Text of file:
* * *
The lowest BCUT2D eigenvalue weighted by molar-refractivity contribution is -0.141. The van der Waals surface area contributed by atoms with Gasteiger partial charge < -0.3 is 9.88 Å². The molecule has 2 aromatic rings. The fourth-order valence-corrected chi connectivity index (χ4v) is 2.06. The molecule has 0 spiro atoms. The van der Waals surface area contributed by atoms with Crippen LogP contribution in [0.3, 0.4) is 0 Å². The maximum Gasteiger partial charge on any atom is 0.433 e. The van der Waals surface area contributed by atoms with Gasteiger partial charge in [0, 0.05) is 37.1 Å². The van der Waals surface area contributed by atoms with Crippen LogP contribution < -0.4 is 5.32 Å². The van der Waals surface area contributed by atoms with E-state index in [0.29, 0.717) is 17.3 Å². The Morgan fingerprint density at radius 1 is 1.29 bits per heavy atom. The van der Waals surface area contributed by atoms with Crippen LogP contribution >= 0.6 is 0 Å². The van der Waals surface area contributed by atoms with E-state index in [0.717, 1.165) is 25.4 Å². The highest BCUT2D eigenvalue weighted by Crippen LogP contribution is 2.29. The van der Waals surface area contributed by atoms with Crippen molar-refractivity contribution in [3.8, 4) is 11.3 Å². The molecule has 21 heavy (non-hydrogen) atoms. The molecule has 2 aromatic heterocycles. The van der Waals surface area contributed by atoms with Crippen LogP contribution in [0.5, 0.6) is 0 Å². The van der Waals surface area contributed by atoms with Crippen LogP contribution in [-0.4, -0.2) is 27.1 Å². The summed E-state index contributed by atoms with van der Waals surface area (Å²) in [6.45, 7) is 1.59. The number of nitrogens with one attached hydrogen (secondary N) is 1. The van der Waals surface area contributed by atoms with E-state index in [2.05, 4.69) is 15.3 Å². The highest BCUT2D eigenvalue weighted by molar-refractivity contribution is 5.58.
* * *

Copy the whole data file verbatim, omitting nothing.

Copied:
The lowest BCUT2D eigenvalue weighted by molar-refractivity contribution is -0.141. The van der Waals surface area contributed by atoms with Gasteiger partial charge < -0.3 is 9.88 Å². The molecule has 2 aromatic rings. The fourth-order valence-corrected chi connectivity index (χ4v) is 2.06. The molecule has 0 spiro atoms. The van der Waals surface area contributed by atoms with Crippen LogP contribution in [0.3, 0.4) is 0 Å². The maximum Gasteiger partial charge on any atom is 0.433 e. The van der Waals surface area contributed by atoms with Gasteiger partial charge in [0, 0.05) is 37.1 Å². The van der Waals surface area contributed by atoms with Crippen LogP contribution < -0.4 is 5.32 Å². The van der Waals surface area contributed by atoms with E-state index in [0.29, 0.717) is 17.3 Å². The Morgan fingerprint density at radius 1 is 1.29 bits per heavy atom. The van der Waals surface area contributed by atoms with Crippen LogP contribution >= 0.6 is 0 Å². The van der Waals surface area contributed by atoms with E-state index in [0.717, 1.165) is 25.4 Å². The highest BCUT2D eigenvalue weighted by Crippen LogP contribution is 2.29. The van der Waals surface area contributed by atoms with Crippen molar-refractivity contribution in [3.8, 4) is 11.3 Å². The molecule has 21 heavy (non-hydrogen) atoms. The molecule has 2 aromatic heterocycles. The van der Waals surface area contributed by atoms with Crippen LogP contribution in [0.5, 0.6) is 0 Å². The van der Waals surface area contributed by atoms with Crippen LogP contribution in [-0.4, -0.2) is 27.1 Å². The summed E-state index contributed by atoms with van der Waals surface area (Å²) in [6.45, 7) is 1.59. The number of nitrogens with one attached hydrogen (secondary N) is 1. The van der Waals surface area contributed by atoms with E-state index in [2.05, 4.69) is 15.3 Å². The highest BCUT2D eigenvalue weighted by molar-refractivity contribution is 5.58.